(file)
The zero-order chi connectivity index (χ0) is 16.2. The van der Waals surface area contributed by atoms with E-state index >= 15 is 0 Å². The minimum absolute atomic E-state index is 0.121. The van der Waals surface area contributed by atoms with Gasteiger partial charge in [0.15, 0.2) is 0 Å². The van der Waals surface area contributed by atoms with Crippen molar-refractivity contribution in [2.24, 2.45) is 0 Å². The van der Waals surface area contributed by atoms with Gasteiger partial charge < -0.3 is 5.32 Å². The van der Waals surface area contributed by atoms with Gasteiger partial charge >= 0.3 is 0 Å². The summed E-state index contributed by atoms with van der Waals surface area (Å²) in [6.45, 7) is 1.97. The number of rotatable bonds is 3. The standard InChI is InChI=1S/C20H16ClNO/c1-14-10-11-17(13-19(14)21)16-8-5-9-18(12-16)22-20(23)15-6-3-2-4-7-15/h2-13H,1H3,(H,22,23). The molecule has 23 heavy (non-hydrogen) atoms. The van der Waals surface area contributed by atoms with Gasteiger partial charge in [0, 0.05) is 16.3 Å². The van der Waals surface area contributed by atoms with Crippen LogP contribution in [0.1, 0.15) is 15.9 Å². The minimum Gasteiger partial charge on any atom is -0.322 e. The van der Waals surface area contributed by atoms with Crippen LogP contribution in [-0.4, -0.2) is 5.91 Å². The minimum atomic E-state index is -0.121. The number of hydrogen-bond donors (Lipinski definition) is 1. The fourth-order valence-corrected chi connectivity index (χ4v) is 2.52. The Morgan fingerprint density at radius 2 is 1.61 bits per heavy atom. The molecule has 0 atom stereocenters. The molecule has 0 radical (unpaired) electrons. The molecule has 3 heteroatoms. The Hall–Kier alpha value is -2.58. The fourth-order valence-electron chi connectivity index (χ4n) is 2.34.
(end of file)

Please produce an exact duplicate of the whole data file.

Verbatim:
The zero-order chi connectivity index (χ0) is 16.2. The van der Waals surface area contributed by atoms with E-state index >= 15 is 0 Å². The minimum absolute atomic E-state index is 0.121. The van der Waals surface area contributed by atoms with Gasteiger partial charge in [0.15, 0.2) is 0 Å². The van der Waals surface area contributed by atoms with Crippen molar-refractivity contribution in [2.24, 2.45) is 0 Å². The van der Waals surface area contributed by atoms with Gasteiger partial charge < -0.3 is 5.32 Å². The van der Waals surface area contributed by atoms with Gasteiger partial charge >= 0.3 is 0 Å². The summed E-state index contributed by atoms with van der Waals surface area (Å²) in [6.45, 7) is 1.97. The number of rotatable bonds is 3. The standard InChI is InChI=1S/C20H16ClNO/c1-14-10-11-17(13-19(14)21)16-8-5-9-18(12-16)22-20(23)15-6-3-2-4-7-15/h2-13H,1H3,(H,22,23). The molecule has 23 heavy (non-hydrogen) atoms. The van der Waals surface area contributed by atoms with Gasteiger partial charge in [0, 0.05) is 16.3 Å². The van der Waals surface area contributed by atoms with Crippen LogP contribution in [0.1, 0.15) is 15.9 Å². The minimum Gasteiger partial charge on any atom is -0.322 e. The van der Waals surface area contributed by atoms with Crippen LogP contribution in [-0.4, -0.2) is 5.91 Å². The minimum atomic E-state index is -0.121. The number of hydrogen-bond donors (Lipinski definition) is 1. The fourth-order valence-corrected chi connectivity index (χ4v) is 2.52. The Morgan fingerprint density at radius 2 is 1.61 bits per heavy atom. The molecule has 0 atom stereocenters. The molecule has 0 radical (unpaired) electrons. The molecule has 3 heteroatoms. The Hall–Kier alpha value is -2.58. The fourth-order valence-electron chi connectivity index (χ4n) is 2.34.